Whether you're going for that promotion, looking to jump ship, or change careers entirely, Michael Watkins' Your Next Move is a book you'll want to read. Any career change is a major event, and this is the kind of book that will prepare you for any kind of move, from dealing with exiting techniques, to international moves, to turnarounds, to working with new groups of people (who may, in fact, be ex-peers you are now supervising). This is a well-written, personal, and to-the-point guide that covers a lot of ground in a short time. Here's part of the intro that describes what the book addresses:
"Dissect the CV of any successful executive, and you'll see a series of high-stakes transitions into ever-more-challenging roles: from individual contributor all the way to general management. Through hard-won experience, the best and brightest get promoted and learn to lead others. They seek out greener pastures (and greater challenges) at new companies or business units--and learn to adapt to unfamiliar cultures. The path to still-greater corporate heights often leads them through international assignments or different functional areas of the business--and likely both. If all goes well, they win responsibility for whole businesses--and all that entails."
It's not just about 'moving' but about what happens when those actions are taken. Success or failure are the two options, and which option you emerge with will determine what happens going forward. Watkins' book definitely has the research and insight to equip you for the better of the two paths. Another testimony to the author worth mentioning is that his previous book The First 90 Days, was included in Jack and Todd's The 100 Best Business Books of All Time. That endorsement alone drew my attention to picking this one up, and after reading it, it's clear that Watkins has another hit.
Jack Covert Selects - Hit the Ground Running
Posted March 13, 2009 4:00 a.m. by 800-ceo-read
Hit the Ground Running: A Manual for New Leaders by Jason Jennings, Portfolio, 256 Pages, $25.95 Hardcover, March 2009, ISBN 9781591842477
Jason Jennings has been a favorite of mine for a long time. He writes the kind of books I like. They are research based, with interesting examples to support that research. I found his first book, It's Not the Big That Eats the Small... It's the Fast That Eats the Slow, especially fun to read because, like he does with this book, the people and companies represented are new and interesting--not the usual business-book fodder of Warren Buffett or Steve Jobs or FedEx.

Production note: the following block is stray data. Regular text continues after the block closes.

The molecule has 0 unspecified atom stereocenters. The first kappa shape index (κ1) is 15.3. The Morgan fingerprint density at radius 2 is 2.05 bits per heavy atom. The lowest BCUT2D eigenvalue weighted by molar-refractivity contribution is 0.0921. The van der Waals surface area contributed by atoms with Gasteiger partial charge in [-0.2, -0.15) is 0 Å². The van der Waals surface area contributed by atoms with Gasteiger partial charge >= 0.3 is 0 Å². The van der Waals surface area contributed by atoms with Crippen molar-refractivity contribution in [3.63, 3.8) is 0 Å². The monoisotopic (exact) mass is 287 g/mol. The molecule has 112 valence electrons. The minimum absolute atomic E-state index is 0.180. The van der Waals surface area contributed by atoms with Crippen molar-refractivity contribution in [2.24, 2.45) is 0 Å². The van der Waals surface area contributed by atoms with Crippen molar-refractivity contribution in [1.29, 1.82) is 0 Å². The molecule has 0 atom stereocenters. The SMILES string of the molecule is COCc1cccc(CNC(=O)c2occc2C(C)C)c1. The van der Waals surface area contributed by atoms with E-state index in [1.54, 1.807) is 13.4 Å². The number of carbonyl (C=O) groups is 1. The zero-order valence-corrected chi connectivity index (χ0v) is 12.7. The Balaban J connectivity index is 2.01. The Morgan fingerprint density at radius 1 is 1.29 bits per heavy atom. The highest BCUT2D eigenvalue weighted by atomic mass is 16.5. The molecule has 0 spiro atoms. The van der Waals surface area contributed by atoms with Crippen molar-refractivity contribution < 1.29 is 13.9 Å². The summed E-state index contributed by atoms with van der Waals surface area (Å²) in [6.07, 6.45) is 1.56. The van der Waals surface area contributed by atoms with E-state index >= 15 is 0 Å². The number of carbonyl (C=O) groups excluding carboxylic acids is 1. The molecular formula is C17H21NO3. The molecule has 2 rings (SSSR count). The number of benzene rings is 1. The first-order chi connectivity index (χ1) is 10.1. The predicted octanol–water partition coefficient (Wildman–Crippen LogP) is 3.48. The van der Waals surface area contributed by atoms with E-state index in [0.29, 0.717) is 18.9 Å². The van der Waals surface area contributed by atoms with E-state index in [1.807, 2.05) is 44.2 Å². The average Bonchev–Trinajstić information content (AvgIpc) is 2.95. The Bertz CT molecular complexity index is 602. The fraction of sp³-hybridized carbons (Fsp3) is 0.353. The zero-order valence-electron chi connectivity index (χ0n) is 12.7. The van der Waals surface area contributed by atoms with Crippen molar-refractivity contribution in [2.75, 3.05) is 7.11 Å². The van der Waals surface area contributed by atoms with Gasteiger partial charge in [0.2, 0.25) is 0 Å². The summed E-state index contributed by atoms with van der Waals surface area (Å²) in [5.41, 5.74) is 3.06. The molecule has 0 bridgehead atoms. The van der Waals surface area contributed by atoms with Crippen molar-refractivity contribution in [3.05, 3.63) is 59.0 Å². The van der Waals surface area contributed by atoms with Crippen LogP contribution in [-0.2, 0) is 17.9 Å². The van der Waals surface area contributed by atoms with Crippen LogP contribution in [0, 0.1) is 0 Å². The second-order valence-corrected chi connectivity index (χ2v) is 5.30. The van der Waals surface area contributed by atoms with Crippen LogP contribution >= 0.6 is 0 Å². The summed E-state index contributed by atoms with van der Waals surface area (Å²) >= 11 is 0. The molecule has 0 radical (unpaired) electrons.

What Jennings and his researchers did for this book was study the Fortune 1000 companies, looking for new CEOs who created the most shareholder value in the first years of their time on the job. Jennings then interviewed the ten best performing CEOs. What Jennings' team found was that these CEOs, on average, doubled revenue, doubled profit margins and more than tripled earning per share during the past decade. Some of the companies represented are Smuckers, Staples, Humana and Goodrich.
During the interviews, Jennings discovered that what these leaders have in common is their ability to quickly size up the situation when they arrived, stop the bleeding, assemble the right people and achieve remarkable results. Jennings also identified ten rules that new leaders need to apply in a new position. Rules like: Ask for Help; Gain Belief; Be Accountable and; Find, Keep and Grow the Right People. Each one of the ten rules is the basis of a chapter, and he has a corresponding company history to support every rule. Now, I understand that, chances are, you're not going to be a CEO. But, most likely, you are going to start a new job, or get transferred to a different position, sometime in your life. Just as Michael Watkins does in his classic, The First 90 Days, Jennings shows you how to best make that transition.
Jason Jennings' books are always very narrative-driven. Jennings is, in the truest sense of the word, a storyteller. All his books start with solid research base to support a premise and Jennings uses stories and connective tissue to support the team's findings. It is a great way to learn.